Deadline and Fd, but with an empty Handle field, come before
timers with a filled Handle field. This is needed for timer removal.
Instead of deleting, we will insert a timer with an empty Handle into the
priority queue. During the priority queue processing, we will use this to skip
removed timers.

TEvent describes an event on the socket. The event type is specified by
the Type field. An event can be either a read event, a write event, or
both. When the event occurs, the Handle coroutine is awakened.

Using these structures, we will implement an event multiplexer based on select.

Event Handling Using select

First, let's describe the class fields. For each socket, we need to store
THandle, which is awakened on read/write. We will store them in the
THandlePair structure, which consists of the pair THandle Read /
THandle Write. We will also store a priority queue for handling timeouts.
This queue stores structures of type TTimer. After select wakes up,
some coroutines need to be awakened, and for some, we need to send them back to
select. For these purposes, we will maintain two vectors: Changes_
and ReadyEvents_. The class also stores a pair of utility fields used in
the select call.

class TSelect {
    int MaxFd_ = 0; // The maximum file descriptor number passed to select
    // Events that have changed (coroutine awakened for them) 
    //  and need to be sent back to select
    std::vector<TEvent> Changes_; 
    // Events for which a coroutine needs to be awakened
    std::vector<TEvent> ReadyEvents_; 
    std::priority_queue<TTimer> Timers_;
    TTime LastTimersProcessTime_; // The time when timers were last processed

    std::vector<THandlePair> InEvents_; // Read/write events sent to select
    std::vector<fd_mask> ReadFds_; // Auxiliary array for select
    std::vector<fd_mask> WriteFds_; // Auxiliary array for select

Now let's look at the method that prepares arguments for the select call,
invokes select, and populates the vector with coroutines to be awakened.

    fd_set* ReadFds() {
        return reinterpret_cast<fd_set*>(&ReadFds_[0]);
    fd_set* WriteFds() {
        return reinterpret_cast<fd_set*>(&WriteFds_[0]);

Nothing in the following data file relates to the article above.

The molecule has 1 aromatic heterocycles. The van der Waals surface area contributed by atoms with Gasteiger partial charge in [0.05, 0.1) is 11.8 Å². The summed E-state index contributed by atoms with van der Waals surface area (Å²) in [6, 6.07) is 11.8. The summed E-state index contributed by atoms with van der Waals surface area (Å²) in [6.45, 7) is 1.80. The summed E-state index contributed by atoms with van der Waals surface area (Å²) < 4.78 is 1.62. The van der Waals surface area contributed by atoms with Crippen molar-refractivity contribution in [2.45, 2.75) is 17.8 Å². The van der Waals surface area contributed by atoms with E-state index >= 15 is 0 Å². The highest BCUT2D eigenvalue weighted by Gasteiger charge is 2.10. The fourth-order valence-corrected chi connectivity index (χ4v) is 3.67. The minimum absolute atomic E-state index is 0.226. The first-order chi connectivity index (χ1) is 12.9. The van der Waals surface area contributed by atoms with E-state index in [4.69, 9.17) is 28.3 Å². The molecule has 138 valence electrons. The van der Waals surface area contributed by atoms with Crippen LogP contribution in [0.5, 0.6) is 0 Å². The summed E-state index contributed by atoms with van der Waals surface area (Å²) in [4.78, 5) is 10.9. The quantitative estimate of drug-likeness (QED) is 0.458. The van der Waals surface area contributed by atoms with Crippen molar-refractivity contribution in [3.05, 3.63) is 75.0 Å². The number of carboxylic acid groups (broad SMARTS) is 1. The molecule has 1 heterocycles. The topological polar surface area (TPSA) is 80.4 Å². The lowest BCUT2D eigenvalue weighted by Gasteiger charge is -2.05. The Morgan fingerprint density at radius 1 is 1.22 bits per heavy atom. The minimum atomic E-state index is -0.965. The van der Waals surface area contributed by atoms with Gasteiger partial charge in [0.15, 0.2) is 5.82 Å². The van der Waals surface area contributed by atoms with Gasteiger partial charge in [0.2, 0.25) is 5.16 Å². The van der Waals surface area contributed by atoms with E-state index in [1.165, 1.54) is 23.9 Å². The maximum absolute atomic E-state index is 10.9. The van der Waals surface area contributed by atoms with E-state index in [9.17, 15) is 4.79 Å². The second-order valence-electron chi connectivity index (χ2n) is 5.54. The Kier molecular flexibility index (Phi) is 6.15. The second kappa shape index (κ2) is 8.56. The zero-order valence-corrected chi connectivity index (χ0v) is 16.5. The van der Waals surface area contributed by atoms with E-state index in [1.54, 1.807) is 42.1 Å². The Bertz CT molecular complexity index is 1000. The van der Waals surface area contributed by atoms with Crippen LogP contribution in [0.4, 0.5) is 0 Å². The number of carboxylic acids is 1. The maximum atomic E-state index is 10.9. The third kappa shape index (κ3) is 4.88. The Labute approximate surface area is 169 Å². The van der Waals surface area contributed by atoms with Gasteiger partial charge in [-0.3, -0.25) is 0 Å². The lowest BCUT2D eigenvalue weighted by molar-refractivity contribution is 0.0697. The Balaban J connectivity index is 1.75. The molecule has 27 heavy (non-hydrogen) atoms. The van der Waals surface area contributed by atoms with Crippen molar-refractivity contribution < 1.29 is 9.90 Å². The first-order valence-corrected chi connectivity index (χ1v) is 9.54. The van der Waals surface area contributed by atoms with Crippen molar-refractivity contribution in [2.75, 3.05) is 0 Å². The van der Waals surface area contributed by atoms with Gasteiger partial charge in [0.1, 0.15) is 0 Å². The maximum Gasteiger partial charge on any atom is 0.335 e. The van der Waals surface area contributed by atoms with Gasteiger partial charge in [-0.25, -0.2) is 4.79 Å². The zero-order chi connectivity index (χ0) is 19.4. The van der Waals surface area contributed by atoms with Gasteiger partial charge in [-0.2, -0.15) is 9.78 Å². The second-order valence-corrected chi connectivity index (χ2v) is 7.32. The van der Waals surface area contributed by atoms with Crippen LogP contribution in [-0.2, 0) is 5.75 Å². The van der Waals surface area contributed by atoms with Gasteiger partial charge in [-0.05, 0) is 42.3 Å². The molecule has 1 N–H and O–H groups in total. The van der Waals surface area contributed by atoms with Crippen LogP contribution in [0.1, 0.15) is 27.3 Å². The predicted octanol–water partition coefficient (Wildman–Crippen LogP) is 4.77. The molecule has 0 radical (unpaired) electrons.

void Poll() {
        auto deadline = Timers_.empty() ? TTime::max() : Timers_.top().Deadline;
        auto tv = GetTimeval(TClock::now(), deadline);

        constexpr int bits = sizeof(fd_mask)*8;

        if (InEvents_.size() <= MaxFd_) {
        if (MaxFd_ >= ReadFds_.size()*bits) {

        for (const auto& ch : Changes_) {
            int fd = ch.Fd;
            auto& ev = InEvents_[fd];
            if (ch.Handle) {
                if (ch.Type & TEvent::READ) {
                    FD_SET(fd, ReadFds()); ev.Read = ch.Handle;
                if (ch.Type & TEvent::WRITE) {
                    FD_SET(fd, WriteFds()); ev.Write = ch.Handle;
            } else {
                if (ch.Type & TEvent::READ) {
                    FD_CLR(fd, ReadFds()); ev.Read = {};
                if (ch.Type & TEvent::WRITE) {
                    FD_CLR(fd, WriteFds()); ev.Write = {};

        ReadyEvents_.clear(); Changes_.clear(); MaxFd_ = 0;

        if (select(InEvents_.size(), ReadFds(), WriteFds(), nullptr, &tv) < 0) {
            throw std::system_error(errno, std::generic_category(), "select");

Reading/writing events on the socket are indicated in select by setting bits
in the bit arrays ReadFds_ and WriteFds_. Therefore, we must iterate
through all the changed events and set or clear bits for them in ReadFds_ and
WriteFds_. The occurrence of events like Timeout is determined by setting
the last argument of select. The tv argument is set so that select wakes
up when the Deadline of the first TTimer in the priority queue is reached.

After waking up from select, we iterate through the array of events and
check the read/write bit in the bit arrays ReadFds_ and WriteFds_. If the
corresponding bit is set, we place the event in the ReadyEvents_ array. We
will traverse this array later and awaken all the coroutines in it.

        for (int k=0; k < static_cast<int>(InEvents_.size()); ++k) {
            auto ev = InEvents_[k];

            if (FD_ISSET(k, WriteFds())) {
                ReadyEvents_.emplace_back(TEvent{k, TEvent::WRITE, ev.Write});
            } else if (ev.Write) {
                // fd was cleared by select, set it
                FD_SET(k, WriteFds());
            if (FD_ISSET(k, ReadFds())) {
                ReadyEvents_.emplace_back(TEvent{k, TEvent::READ, ev.Read});
            } else if (ev.Read) {
                // fd was cleared by select, set it
                FD_SET(k, ReadFds());


Now let's consider the processing of timers:

    void ProcessTimers() {
        auto now = TClock::now();
        int prevFd = -1;
        while (!Timers_.empty()&&Timers_.top().Deadline <= now) {
            TTimer timer = std::move(Timers_.top());

            if ((prevFd == -1 || prevFd != timer.Fd) && timer.Handle) {
                ReadyEvents_.emplace_back(TEvent{-1, 0, timer.Handle});

            prevFd = timer.Fd;
        LastTimersProcessTime_ = now;

We iterate through the priority queue, and if the Deadline has arrived, we
place the event in ReadyEvents_. It's important to consider that the timer
might have been removed; in this case, we need to skip it and not place it in

Adding read/write events and timers is done trivially:

    void AddTimer(int fd, TTime deadline, THandle h) {
        Timers_.emplace(TTimer{deadline, fd, h});

    void AddRead(int fd, THandle h) {
        MaxFd_ = std::max(MaxFd_, fd);
        Changes_.emplace_back(TEvent{fd, TEvent::READ, h});

    void AddWrite(int fd, THandle h) {
        MaxFd_ = std::max(MaxFd_, fd);
        Changes_.emplace_back(TEvent{fd, TEvent::WRITE, h});

Removing an event is accomplished by inserting an empty event into Changes_:

    void RemoveEvent(int fd) {
        MaxFd_ = std::max(MaxFd_, fd);
        Changes_.emplace_back(TEvent{fd, TEvent::READ|TEvent::WRITE, {}});

Removing a timer is done by inserting an empty timer into Timers_: